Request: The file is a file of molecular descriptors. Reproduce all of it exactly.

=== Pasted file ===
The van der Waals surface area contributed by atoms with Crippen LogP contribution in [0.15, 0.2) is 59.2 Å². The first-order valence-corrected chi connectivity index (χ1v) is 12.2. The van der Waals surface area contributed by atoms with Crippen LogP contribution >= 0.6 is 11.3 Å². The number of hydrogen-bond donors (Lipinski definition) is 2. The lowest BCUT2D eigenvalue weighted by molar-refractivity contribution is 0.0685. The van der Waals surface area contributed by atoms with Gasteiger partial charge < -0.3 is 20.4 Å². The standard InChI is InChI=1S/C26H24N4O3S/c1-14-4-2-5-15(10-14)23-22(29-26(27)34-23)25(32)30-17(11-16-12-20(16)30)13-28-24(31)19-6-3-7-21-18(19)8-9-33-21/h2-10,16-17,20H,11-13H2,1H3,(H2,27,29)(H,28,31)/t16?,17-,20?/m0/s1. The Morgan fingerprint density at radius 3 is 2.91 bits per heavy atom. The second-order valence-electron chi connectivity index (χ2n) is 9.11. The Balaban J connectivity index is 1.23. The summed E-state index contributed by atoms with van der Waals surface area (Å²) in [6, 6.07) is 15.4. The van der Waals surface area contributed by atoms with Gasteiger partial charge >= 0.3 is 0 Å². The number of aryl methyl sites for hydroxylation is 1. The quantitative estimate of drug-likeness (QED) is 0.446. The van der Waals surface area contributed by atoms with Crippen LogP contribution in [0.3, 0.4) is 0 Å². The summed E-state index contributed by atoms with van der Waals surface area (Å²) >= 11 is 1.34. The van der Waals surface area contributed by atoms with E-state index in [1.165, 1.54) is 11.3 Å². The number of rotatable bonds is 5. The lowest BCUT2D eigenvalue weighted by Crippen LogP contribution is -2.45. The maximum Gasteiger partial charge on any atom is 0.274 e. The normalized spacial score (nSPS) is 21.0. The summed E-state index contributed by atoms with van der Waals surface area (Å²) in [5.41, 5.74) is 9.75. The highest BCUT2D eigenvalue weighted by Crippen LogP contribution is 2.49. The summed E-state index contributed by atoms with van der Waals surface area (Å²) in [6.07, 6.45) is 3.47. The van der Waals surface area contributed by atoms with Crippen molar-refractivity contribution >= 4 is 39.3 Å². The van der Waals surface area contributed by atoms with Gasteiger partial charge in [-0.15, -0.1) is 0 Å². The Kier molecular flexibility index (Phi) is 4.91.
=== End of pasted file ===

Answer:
The van der Waals surface area contributed by atoms with Crippen LogP contribution in [0.15, 0.2) is 59.2 Å². The first-order valence-corrected chi connectivity index (χ1v) is 12.2. The van der Waals surface area contributed by atoms with Crippen LogP contribution >= 0.6 is 11.3 Å². The number of hydrogen-bond donors (Lipinski definition) is 2. The lowest BCUT2D eigenvalue weighted by molar-refractivity contribution is 0.0685. The van der Waals surface area contributed by atoms with Gasteiger partial charge < -0.3 is 20.4 Å². The standard InChI is InChI=1S/C26H24N4O3S/c1-14-4-2-5-15(10-14)23-22(29-26(27)34-23)25(32)30-17(11-16-12-20(16)30)13-28-24(31)19-6-3-7-21-18(19)8-9-33-21/h2-10,16-17,20H,11-13H2,1H3,(H2,27,29)(H,28,31)/t16?,17-,20?/m0/s1. The Morgan fingerprint density at radius 3 is 2.91 bits per heavy atom. The second-order valence-electron chi connectivity index (χ2n) is 9.11. The Balaban J connectivity index is 1.23. The summed E-state index contributed by atoms with van der Waals surface area (Å²) in [6, 6.07) is 15.4. The van der Waals surface area contributed by atoms with Gasteiger partial charge >= 0.3 is 0 Å². The number of aryl methyl sites for hydroxylation is 1. The quantitative estimate of drug-likeness (QED) is 0.446. The van der Waals surface area contributed by atoms with Crippen LogP contribution in [0.3, 0.4) is 0 Å². The summed E-state index contributed by atoms with van der Waals surface area (Å²) >= 11 is 1.34. The van der Waals surface area contributed by atoms with E-state index in [1.165, 1.54) is 11.3 Å². The number of rotatable bonds is 5. The lowest BCUT2D eigenvalue weighted by Crippen LogP contribution is -2.45. The maximum Gasteiger partial charge on any atom is 0.274 e. The normalized spacial score (nSPS) is 21.0. The summed E-state index contributed by atoms with van der Waals surface area (Å²) in [5.41, 5.74) is 9.75. The highest BCUT2D eigenvalue weighted by Crippen LogP contribution is 2.49. The summed E-state index contributed by atoms with van der Waals surface area (Å²) in [6.07, 6.45) is 3.47. The van der Waals surface area contributed by atoms with Crippen molar-refractivity contribution >= 4 is 39.3 Å². The van der Waals surface area contributed by atoms with Gasteiger partial charge in [-0.15, -0.1) is 0 Å². The Kier molecular flexibility index (Phi) is 4.91.